STUART: So, this was like right before I was getting out. So, I experienced oneof the worst injuries I got on my way out. I was like, really? Which actually wasn't diagnosed until I got to the Zablocki VA Medical Center. They 04:04:00didn't really know what was wrong with it, 'til I got here and I was at the VA for a while. But yeah, that was my, you know, going away present, I guess.
STUART: And then when I was getting out, I was going through the gate, andsecurity places your final sign, and then you're gone. "Oh, I'm sorry, ma'am. We have to hold you here." You know, I'm ma'am by then, I'm like,"..." They go, "Oh, you need to report to the hospital." I'm like--he goes, "We're just, we don't know what's going on. We're just telling you this is where you need to report, who you need to go to." So, I finally figured, I'm like, really, I'm like leaving. I've got like a flight, my shit's packed and gone already. Well, I had to take a blood test, because that panel that smoked and was reversed, all battery chargers on the missile site, at the missile launch control centers have polychlorinated biphenyls, PCBs. And that apparently, there was 04:05:00something that possibly could cause, like, cancer, or something down the road. They didn't know. So, they needed to verify like, what would have been my contact at that point, and how much did I suck in and breathe, and that would have, that was a baseline blood test. I wasn't informed though like, should I follow up on this later? Or what's going on. But they withheld me until they got their results, and then sent me back. And it was like, like four hours. I was like, "What is going on?" And you waited until, like the day I was leaving? And it was really interesting. It was a nice hospital, it was just built after I got there. But I was just like "What? I'm just trying to leave, I'm just trying to get off this base." I was like, "What's going on?" But it was odd that it was related, you know, to that incident.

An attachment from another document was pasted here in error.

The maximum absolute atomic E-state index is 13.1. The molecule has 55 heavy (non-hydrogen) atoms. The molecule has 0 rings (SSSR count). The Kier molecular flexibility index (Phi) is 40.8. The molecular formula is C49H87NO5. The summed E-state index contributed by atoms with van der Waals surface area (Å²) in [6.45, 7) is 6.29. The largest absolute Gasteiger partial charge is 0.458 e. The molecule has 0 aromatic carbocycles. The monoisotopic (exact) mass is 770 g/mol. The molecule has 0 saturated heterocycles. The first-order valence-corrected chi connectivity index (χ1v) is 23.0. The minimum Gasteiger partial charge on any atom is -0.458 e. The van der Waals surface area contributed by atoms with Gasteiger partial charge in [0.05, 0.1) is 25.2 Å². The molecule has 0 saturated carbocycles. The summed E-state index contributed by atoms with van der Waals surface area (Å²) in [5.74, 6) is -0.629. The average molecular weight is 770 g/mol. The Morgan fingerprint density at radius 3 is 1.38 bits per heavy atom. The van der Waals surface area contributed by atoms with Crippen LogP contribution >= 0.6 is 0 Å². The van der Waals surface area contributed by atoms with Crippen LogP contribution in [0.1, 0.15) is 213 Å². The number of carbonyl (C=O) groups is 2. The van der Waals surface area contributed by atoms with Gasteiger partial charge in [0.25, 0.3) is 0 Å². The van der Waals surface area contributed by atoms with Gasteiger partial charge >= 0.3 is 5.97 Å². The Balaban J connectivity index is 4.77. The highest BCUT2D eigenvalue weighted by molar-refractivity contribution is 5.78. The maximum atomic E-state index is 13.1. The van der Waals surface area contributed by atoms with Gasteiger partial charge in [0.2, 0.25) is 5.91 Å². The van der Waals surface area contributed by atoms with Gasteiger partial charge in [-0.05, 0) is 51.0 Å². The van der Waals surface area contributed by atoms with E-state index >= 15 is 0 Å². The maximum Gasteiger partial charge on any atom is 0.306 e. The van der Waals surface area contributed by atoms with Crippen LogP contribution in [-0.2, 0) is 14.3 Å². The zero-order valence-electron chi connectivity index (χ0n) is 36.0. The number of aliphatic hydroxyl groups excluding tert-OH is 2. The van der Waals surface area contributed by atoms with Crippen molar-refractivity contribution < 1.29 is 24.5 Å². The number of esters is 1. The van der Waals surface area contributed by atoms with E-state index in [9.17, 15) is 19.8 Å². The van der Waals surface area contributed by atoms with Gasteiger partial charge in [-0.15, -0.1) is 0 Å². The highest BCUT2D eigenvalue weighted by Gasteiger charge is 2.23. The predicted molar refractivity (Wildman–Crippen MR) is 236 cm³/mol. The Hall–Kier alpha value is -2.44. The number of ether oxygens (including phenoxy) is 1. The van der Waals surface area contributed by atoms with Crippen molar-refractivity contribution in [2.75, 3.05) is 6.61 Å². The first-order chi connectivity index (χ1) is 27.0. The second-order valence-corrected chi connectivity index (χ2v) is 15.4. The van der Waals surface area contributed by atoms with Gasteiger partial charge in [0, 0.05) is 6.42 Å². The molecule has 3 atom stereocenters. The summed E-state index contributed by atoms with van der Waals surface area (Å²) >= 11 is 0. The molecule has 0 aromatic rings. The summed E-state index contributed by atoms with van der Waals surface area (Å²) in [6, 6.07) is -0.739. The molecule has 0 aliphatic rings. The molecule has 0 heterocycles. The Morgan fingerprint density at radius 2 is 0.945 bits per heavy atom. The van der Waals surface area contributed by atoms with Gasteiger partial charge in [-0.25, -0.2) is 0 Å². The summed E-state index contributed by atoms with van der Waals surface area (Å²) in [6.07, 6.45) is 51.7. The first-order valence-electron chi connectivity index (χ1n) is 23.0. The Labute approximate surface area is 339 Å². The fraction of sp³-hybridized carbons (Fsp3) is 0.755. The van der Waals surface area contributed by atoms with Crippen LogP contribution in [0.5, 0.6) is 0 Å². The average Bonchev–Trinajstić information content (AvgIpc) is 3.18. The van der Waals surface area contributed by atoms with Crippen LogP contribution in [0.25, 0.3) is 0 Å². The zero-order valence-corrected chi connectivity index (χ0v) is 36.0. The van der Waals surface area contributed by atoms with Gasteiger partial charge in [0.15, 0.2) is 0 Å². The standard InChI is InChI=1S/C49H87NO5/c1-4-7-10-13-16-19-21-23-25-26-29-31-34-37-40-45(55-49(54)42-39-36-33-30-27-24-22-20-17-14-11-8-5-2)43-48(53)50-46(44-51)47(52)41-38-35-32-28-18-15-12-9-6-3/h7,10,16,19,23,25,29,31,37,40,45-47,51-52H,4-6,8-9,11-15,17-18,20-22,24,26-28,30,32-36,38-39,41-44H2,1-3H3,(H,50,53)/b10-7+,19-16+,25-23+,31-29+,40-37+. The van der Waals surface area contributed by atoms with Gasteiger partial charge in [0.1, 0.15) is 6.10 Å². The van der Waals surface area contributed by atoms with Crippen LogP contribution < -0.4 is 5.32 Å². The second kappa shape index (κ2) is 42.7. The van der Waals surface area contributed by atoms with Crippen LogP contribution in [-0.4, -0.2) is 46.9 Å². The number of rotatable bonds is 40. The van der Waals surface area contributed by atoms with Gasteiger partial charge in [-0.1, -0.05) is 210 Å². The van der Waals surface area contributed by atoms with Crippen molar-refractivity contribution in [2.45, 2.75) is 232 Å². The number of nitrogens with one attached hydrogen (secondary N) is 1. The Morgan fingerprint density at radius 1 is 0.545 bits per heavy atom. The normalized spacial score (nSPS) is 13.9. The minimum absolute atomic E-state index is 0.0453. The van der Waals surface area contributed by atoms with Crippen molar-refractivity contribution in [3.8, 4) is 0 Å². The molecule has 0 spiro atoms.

STUART: And how--and I was actually, I was, I got some kinda certificate afterthat for, they said, "You handled everything so good," and I said, 04:06:00"If some guys weren't wheeling me around, I wouldn't have got to all them phones." It wasn't like, you know, cordless days, [Halaska laughs] and you know, I said--it was when we were driving home when I felt in my belly like something was wrong. Something's wrong. But then sent me to the hospital, and then send people to like, get interrogated. I was like, "What's going on?" And I started to get nervous, because I was like, and I'm like, "What did I do wrong"? Because I'm going through, because I could have very well done something wrong. I mean, I don't claim to be perfect. But I could like probably recite the steps to you at that time, so I was like, I just can't see, because if you made a mistake, you just--you know, I made a mistake; I think I did this. You just tell them, because they're there to figure it out. I mean you're able to make mistakes, but I was on the phone with 20th Air Force, and apparently the first one that shut down, ten missiles at a time without telling anyone. I did--I reacted correctly. I did everything correctly. That's what I was commended for. I did 04:07:00everything correctly, and I thank you for not talking to 20th Air Force first, even though that's what they told you to do, and thanks for telling the general, "No." I'm like, "Well no," and I was brought into the commander's office after that too, as they were investigating the loss of two-officer co-control. And he asked me what happened, and I told him. He goes, "You know this guy's trying to throw you under the bus, right?" I said, "I know." And he goes, "I told him to go to hell, and I just pulled his clearance." He goes, "The other guy, everybody said the same thing. He ran back in 'cause he forgot something. And all he had to do was tell me, 'I forgot something, I went back in, but she was there, and she was, you know, talking to me.'" That would have saved his career. But he didn't, he said, I went back in. And that he followed me.